Making a bank deposit has relatively mundane requirements for the most part. In general, these requirements can be summed up as: (1) provide a deposit slip with the necessary information and (2) ensure that all checks being deposited are endorsed properly. So long as those checks and any deposited cash are together in an envelope, for example, one should be able to make a bank deposit with little to no difficulty.
This first requirement, concerning deposit slips, is relatively easy to manage. While not required under banking laws, most banks have large supplies of generic deposit slips in the bank proper. Obtaining one of these slips and making a bank deposit with it are fairly simple tasks, especially when done with the aid of a teller. Having a teller assist in filling out a deposit slip will further protect a deposit, as it will ensure that the deposit slip is filled out properly for an amount verified by another person.
Deposit slips should usually contain all pertinent information for a given bank deposit, including the name of the depositor, the amount of money being deposited, both as a total, and as separated out between cash and checks, the account number of the checking account into which the bank deposit is going, and the date. Bank deposit slips may also require a signature from the depositing party, though this is not always necessary.
If you were looking for cash back from your bank deposit, which is allowed under banking laws, then you could mention it on the deposit slip. Doing so will likely require you to present some form of ID to the teller when submitting such a deposit, but otherwise should cause no difficulty.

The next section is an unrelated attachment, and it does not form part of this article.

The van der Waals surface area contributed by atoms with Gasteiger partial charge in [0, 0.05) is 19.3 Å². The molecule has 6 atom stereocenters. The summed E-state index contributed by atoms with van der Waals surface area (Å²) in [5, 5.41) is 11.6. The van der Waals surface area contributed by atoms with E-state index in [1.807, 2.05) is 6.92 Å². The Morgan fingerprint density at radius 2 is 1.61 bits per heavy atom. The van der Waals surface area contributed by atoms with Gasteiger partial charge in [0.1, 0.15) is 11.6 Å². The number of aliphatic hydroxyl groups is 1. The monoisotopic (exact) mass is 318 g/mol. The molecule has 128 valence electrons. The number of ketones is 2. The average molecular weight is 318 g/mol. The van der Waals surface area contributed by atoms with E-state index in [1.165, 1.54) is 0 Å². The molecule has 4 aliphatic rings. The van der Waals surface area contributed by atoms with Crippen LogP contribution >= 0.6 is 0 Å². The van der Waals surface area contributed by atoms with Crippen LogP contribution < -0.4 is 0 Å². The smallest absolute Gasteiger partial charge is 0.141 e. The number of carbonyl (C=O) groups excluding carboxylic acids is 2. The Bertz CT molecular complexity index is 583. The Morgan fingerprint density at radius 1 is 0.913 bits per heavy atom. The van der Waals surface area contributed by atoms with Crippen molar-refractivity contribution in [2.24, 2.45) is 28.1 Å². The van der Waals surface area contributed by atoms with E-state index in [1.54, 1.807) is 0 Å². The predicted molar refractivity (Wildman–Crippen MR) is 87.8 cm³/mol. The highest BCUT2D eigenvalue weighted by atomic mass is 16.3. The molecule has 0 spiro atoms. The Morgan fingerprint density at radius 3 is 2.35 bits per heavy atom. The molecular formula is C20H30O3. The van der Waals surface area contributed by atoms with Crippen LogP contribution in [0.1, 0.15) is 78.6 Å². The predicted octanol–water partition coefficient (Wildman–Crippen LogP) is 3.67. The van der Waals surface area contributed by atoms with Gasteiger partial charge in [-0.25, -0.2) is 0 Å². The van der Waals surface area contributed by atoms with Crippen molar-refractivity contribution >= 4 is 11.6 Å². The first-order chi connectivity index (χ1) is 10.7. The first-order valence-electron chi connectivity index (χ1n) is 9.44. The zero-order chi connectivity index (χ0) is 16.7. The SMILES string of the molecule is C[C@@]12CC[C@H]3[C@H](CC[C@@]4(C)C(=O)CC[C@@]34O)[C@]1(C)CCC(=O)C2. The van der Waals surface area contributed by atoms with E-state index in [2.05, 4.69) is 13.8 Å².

In terms of ensuring that checks in a bank deposit are endorsed correctly under banking laws, the best way to endorse checks intended for a bank deposit is with a restrictive endorsement bearing the terms “for deposit only”. Adding “for deposit only” and an account number to the check ensures that the check can only be deposited into that one specific account when it is endorsed, and therefore, would protect the bank deposit under banking laws, specifically the Uniform Commercial Code.
After the bank deposit is submitted, the bank then has certain requirements which it must follow in terms of making the deposit available to the depositor. The Expedited Funds Availability Act (EFAA) of 1987 defines the amounts of time over which a bank can hold a check without making its funds available to the depositor. Even a bank deposit made at a non-proprietary automatic teller machine must be made available to the depositor after a certain amount of time, normally only five days.
The primary determinants of how long a given check can be held are whether or not the check is from a local bank, meaning one with a local transit number, and the amount of the check. Once funds are made available, then the depositor is allowed to draw on those funds without difficulty, whether for cash withdrawals or drawn checks. Banks can still manipulate their own requirements somewhat, however, in attempts to push accounts into becoming overdrawn, but they are limited thanks to banking laws like the EFAA.